In fact, that day and the next were the coldest and wettest days of autumn for the year. Rachel had planned to camp, but when it started to rain, Gordon and Sarah suggested she stay in their shack in Adventure Bay on South Bruny.

They had lunch together in Adventure Bay, and soon after, Gordon and Sarah returned to Hobart.

“We left at about 3:30pm to catch the ferry home,” says Gordon.

“We went back home, back to routine. And that’s sadly the last we saw of Rachel.”

No-one knows exactly what happened to Rachel after Gordon and Sarah left that afternoon, but the police focused their search for Rachel on the nearby Fluted Cape Track.

According to Inspector Doug Rossiter from Tasmanian Police, Rachel had talked about doing the bushwalk and left the shack in clothing consistent with going on a short walk.

The Fluted Cape Track takes about two and a half hours to do, and you get to see some of the most spectacular cliffs and scenery in southern Tasmania.

It begins on the beach at Adventure Bay, a stone’s throw from the Young’s shack. Then the path splits.

One track follows the coast through a thick she-oak forest, and the other passes through dense bushland.

The two paths meet on top of huge, sheer cliffs known as the Fluted Cape, which rise 272 metres above the ocean.

The Fluted Cape Track goes right along the top of the cliffs, and there aren’t any barriers to stop you from going close to the edge.

You’re within a metre from an almost 300-metre drop, which is about the same height as the tallest skyscrapers in Australia.

The path is covered in a mat of slippery she-oak pine needles, and it was rainy on the day Rachel is thought to have done the walk.

The search

img_8736-001

Gordon Young looking out from the top of the Fluted Cape. Photo: Georgia Moodie

The police conducted an extensive land, sea and air search for Rachel on the Fluted Cape.

At night, helicopters used infrared to scan the bushland for body heat. Volunteers comprehensively searched the bushland along the Flute Cape, and climbers scaled inaccessible parts of the cliffs.

Police divers searched the water underneath the cliffs, and areas of the ocean where Rachel might have drifted if she’d fallen to the bottom of the Fluted Cape.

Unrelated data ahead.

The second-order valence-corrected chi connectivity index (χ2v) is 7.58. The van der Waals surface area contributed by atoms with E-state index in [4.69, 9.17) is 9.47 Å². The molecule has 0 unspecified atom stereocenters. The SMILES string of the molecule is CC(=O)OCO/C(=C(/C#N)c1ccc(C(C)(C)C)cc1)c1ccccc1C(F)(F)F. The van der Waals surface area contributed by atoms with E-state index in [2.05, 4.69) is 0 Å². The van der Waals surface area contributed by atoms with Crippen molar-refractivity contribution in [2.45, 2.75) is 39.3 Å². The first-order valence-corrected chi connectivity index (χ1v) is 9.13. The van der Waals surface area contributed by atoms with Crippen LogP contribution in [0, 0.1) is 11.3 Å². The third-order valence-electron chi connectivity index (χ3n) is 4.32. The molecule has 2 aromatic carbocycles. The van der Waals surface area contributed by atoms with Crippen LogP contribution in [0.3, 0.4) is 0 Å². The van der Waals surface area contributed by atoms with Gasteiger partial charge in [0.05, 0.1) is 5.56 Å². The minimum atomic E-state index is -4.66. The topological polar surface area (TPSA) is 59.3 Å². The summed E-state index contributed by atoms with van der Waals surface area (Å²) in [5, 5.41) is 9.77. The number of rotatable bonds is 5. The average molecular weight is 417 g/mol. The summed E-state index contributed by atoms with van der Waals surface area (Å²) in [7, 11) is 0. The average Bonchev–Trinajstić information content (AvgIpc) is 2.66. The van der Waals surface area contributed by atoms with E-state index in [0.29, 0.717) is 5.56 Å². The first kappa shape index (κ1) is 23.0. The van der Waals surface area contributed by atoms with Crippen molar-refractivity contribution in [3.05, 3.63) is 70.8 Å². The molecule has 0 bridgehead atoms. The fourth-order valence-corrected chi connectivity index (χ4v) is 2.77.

The NSW Police Cadaver Dog Unit was even brought in.

But they never found any trace of Rachel — not her bag, her shoes, her camera, or her body.

According to Inspector Doug Rossiter, there were never any signs that Rachel’s disappearance was a crime.

“There was simply no evidence of foul play ever found,” he says.

“We did a full forensic examination of the shack, including all of Rachel’s belongings. We made enquiries with all the neighbours, and any person that had any contact with Rachel. At no stage was there any evidence found of anything other than the most likely scenario — which is that she went bushwalking and fell foul of some accident.”

For Rossiter, the fact that no trace of Rachel was ever found strongly suggests she slipped from the cliffs of the Fluted Cape, or somehow ended up in the water.

The coroner’s report, released a little over a year after Rachel went missing, found that Rachel “probably died at an unknown location in bushland or in the waters surrounding Bruny Island on or about 3 March 2011”.

So how do you get your head around the fact that your sister is gone if her body is never found?

How do you grieve for your daughter when you will never know exactly what happened to her?

The grief

Rachel’s sister Nicole came to Australia a few days after it was discovered Rachel was missing.

Seeing the sheer cliffs of the Fluted Cape helped her begin to make sense of Rachel’s disappearance.